Rush devoured Wilson’s book “The Theater of Images” and started reading intensely about visual art.  When he learned that playwright Samuel Beckett and modern painter Jasper Johns did a book together, he got permission from the Beckett estate, and from Johns himself, to adapt it to theater.

“It was a real highlight of my time in the theater,” he said.  Rush also created pieces based on the work of Picasso, Duchamp and Jasper Johns.  He entered a new phase of life, writing about art for Art in America, Bookforum, The New York Times and other publications. The museum world started to beckon.

“It seemed that I was heading in this direction,” he said. “The threads, to me, are pretty clear.”  He seldom misses a chance to point out the threads that link theater to visual art. Painting and performance art seem like two different worlds to a lot of people, but Rush finds performance art in Old Master paintings (Mona Lisa smiling for Da Vinci) and painterly beauty in modern works like Rovner’s oil fields video.

At Rose, Rush romped through a rich collection full of Picassos, de Koonings, Lichtensteins and other treasures.   Between Rose and the Broad appointment, Rush guest curated several exhibits, including a wild show at MIT called “Virtuoso Illusion: Cross-Dressing and the New Media Avant Garde.”

The Broad Museum’s low-slung, anti-ivory-tower design, with teasing see-through fins and entrances at both ends to vacuum people inside, suits Rush’s philosophy that art should be accessible to all.

“I don’t come from some exclusivist thing where people go behind a wall and enjoy it,” he said. “I like the popular.”

By popular, Rush doesn’t mean tallying up auction figures or sales charts.

“I mean presenting things that I feel, and we feel, are important and explaining why.”  Rush knows that contemporary art is scary to many people.

From 2000 to 2004, he was the first director of the Palm Beach Institute of Contemporary Art.

“It’s not nearly as grand as the Broad building, but it was a new museum that opened with a bang,” he said. “This was also a community that had not had a lot of familiarity with the contemporary, and so our task was clearly to make the place as welcoming as possible.”

His “Road to Broad” talks at MSU avoided buzzwords and hierarchies. He and Curator Alison Gass will record informal audio guides for every Broad Museum exhibit.

“I talk in real terms, not in gobbledygook,” he said. “I really believe that contemporary art has a lot to say to a broad spectrum of people.”

He loves to remind people that all art was once contemporary and much of it was reviled in its day, from Michelangelo’s naughty Sistine Chapel nudes to Van Gogh’s fierce brushstrokes.

But he doesn’t shy from dropping what he calls “the ‘b’ word.”  “I’m totally into beauty,” he said. “But what I mean by beauty is a pretty expansive idea. I can find a neon sculpture by Joseph Kosuth with quotes from Freud and Wittgenstein beautiful. They really turn me on.”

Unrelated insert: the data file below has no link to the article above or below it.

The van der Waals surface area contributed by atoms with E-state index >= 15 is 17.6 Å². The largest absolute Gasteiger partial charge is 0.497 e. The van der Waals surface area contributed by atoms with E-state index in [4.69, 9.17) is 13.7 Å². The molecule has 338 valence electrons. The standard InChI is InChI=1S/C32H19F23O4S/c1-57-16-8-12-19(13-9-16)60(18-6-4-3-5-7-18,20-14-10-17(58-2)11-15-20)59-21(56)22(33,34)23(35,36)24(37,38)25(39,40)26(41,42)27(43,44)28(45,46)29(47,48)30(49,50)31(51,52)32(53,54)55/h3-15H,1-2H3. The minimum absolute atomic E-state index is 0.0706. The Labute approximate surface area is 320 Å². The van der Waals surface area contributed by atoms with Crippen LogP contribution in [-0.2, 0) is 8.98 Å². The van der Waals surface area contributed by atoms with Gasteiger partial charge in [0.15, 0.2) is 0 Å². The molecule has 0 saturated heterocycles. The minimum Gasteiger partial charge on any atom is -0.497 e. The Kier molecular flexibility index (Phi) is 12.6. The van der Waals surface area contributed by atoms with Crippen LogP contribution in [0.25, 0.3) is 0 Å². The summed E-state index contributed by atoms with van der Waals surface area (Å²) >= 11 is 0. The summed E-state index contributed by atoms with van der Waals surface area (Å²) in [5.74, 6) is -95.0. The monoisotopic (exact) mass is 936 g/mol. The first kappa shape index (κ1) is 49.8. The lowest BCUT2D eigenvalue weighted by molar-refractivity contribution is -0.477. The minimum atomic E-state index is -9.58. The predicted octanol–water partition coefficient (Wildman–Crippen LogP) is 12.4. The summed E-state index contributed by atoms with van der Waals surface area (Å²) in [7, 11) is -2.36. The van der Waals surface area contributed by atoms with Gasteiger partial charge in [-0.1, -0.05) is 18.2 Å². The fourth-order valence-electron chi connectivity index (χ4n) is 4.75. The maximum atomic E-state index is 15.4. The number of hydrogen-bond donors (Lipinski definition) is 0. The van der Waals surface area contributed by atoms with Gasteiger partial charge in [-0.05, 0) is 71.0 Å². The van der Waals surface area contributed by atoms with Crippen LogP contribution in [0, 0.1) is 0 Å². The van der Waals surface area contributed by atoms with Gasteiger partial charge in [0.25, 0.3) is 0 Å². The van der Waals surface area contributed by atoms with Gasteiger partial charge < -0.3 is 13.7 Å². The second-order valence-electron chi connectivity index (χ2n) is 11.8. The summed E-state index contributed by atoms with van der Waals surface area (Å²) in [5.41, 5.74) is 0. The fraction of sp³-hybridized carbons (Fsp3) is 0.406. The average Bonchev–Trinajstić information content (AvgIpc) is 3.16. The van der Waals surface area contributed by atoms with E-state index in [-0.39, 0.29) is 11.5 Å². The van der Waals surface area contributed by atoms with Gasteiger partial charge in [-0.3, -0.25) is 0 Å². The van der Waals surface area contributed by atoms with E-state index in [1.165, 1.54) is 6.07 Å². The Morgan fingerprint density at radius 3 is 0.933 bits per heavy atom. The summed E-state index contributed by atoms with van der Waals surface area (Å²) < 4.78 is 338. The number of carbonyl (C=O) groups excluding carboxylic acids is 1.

Just in case your notion of beauty remains unexpanded, Rush is ready, if not eager, to explain for the umpteenth time why you (or your kid) couldn’t have painted this mess, or shot this aluminum sheet with a gun.

“I love dealing with those comments,” he said. “It gets into the whole notion of what an artist is.”

He’s sympathetic to a viewer who takes in one of Cy Twombly’s blackboard scribbles and says, “This looks like kindergarten.” 

“Nobody’s wrong,” Rush said. But while welcoming any response, Rush holds to his most oft-repeated mantra.

“Art is anything an artist says it is,” Rush said. “That’s my definition of art. I don’t think it need be any more complex than that. The crucible comes when you decide what is good art.”

Now that he’s pegged in the art world as a museum director, Rush worries more than ever about getting caught up in “the system.” He mistrusts the curatorial consensus on what gets shown and showered with prizes.

“Every time I sit on a jury, or for a grant, people generally agree, for better or worse,” he said. “Is that because we’re brainwashed and we’re looking at the same things all the time and we just feed on each other, or is there something to it?”

He can’t help wondering what would happen if Marcel Duchamp came along again and presented the equivalent of his famous “ready-made” urinal to a contemporary group exhibition.

“Would we have the foresight to go with it — something that radically, radically altered the course of art?” he mused. “I keep hoping for those radical course changes, but would I recognize them if they came along? I don’t know."

Making a mess in the museum
Performance curator Dan Hirsch and the 'delirious flooding of the senses'

Say you’re flipping through the vinyl at East Lansing’s eclectic music store, Flat, Black & Circular. Suddenly, a ray of sunshine strikes the steel-clad Eli and Edythe Broad Art Museum, outside the window on the other side of Grand River Avenue. While you’re blinking, the guy next to you reaches over and grabs the LP you wanted.

It’s a dirty trick, but let it go. That guy could be Dan Hirsch, the Broad Museum’s curator of performances and programs, on his lunch hour.